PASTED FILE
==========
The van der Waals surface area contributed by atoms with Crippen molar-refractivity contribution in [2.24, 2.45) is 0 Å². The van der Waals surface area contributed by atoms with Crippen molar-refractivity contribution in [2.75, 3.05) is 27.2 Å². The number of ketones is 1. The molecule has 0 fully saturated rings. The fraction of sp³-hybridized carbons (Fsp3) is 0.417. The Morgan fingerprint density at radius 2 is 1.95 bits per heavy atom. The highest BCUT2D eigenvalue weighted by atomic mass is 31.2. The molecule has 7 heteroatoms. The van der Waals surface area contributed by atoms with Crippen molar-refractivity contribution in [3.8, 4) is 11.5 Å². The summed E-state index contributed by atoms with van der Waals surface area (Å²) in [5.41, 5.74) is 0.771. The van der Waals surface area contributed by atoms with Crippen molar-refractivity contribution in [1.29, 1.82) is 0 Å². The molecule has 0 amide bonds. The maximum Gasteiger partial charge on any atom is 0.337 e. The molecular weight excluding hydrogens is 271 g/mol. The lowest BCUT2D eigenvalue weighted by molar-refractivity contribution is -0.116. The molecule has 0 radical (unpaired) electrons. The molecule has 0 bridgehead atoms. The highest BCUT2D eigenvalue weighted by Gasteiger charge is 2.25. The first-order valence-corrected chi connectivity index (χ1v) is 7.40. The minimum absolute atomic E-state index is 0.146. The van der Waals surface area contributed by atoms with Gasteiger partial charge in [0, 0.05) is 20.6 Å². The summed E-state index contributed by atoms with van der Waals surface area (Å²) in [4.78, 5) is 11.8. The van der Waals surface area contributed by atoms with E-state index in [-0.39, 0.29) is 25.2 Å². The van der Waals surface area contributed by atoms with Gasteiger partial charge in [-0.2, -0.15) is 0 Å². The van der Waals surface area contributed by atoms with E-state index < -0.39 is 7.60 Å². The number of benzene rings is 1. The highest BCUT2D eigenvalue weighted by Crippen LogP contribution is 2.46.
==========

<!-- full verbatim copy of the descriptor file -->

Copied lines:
The van der Waals surface area contributed by atoms with Crippen molar-refractivity contribution in [2.24, 2.45) is 0 Å². The van der Waals surface area contributed by atoms with Crippen molar-refractivity contribution in [2.75, 3.05) is 27.2 Å². The number of ketones is 1. The molecule has 0 fully saturated rings. The fraction of sp³-hybridized carbons (Fsp3) is 0.417. The Morgan fingerprint density at radius 2 is 1.95 bits per heavy atom. The highest BCUT2D eigenvalue weighted by atomic mass is 31.2. The molecule has 7 heteroatoms. The van der Waals surface area contributed by atoms with Crippen molar-refractivity contribution in [3.8, 4) is 11.5 Å². The summed E-state index contributed by atoms with van der Waals surface area (Å²) in [5.41, 5.74) is 0.771. The van der Waals surface area contributed by atoms with Crippen molar-refractivity contribution in [1.29, 1.82) is 0 Å². The molecule has 0 amide bonds. The maximum Gasteiger partial charge on any atom is 0.337 e. The molecular weight excluding hydrogens is 271 g/mol. The lowest BCUT2D eigenvalue weighted by molar-refractivity contribution is -0.116. The molecule has 0 radical (unpaired) electrons. The molecule has 0 bridgehead atoms. The highest BCUT2D eigenvalue weighted by Gasteiger charge is 2.25. The first-order valence-corrected chi connectivity index (χ1v) is 7.40. The minimum absolute atomic E-state index is 0.146. The van der Waals surface area contributed by atoms with Gasteiger partial charge in [0, 0.05) is 20.6 Å². The summed E-state index contributed by atoms with van der Waals surface area (Å²) in [4.78, 5) is 11.8. The van der Waals surface area contributed by atoms with E-state index in [-0.39, 0.29) is 25.2 Å². The van der Waals surface area contributed by atoms with Gasteiger partial charge in [-0.2, -0.15) is 0 Å². The van der Waals surface area contributed by atoms with E-state index < -0.39 is 7.60 Å². The number of benzene rings is 1. The highest BCUT2D eigenvalue weighted by Crippen LogP contribution is 2.46.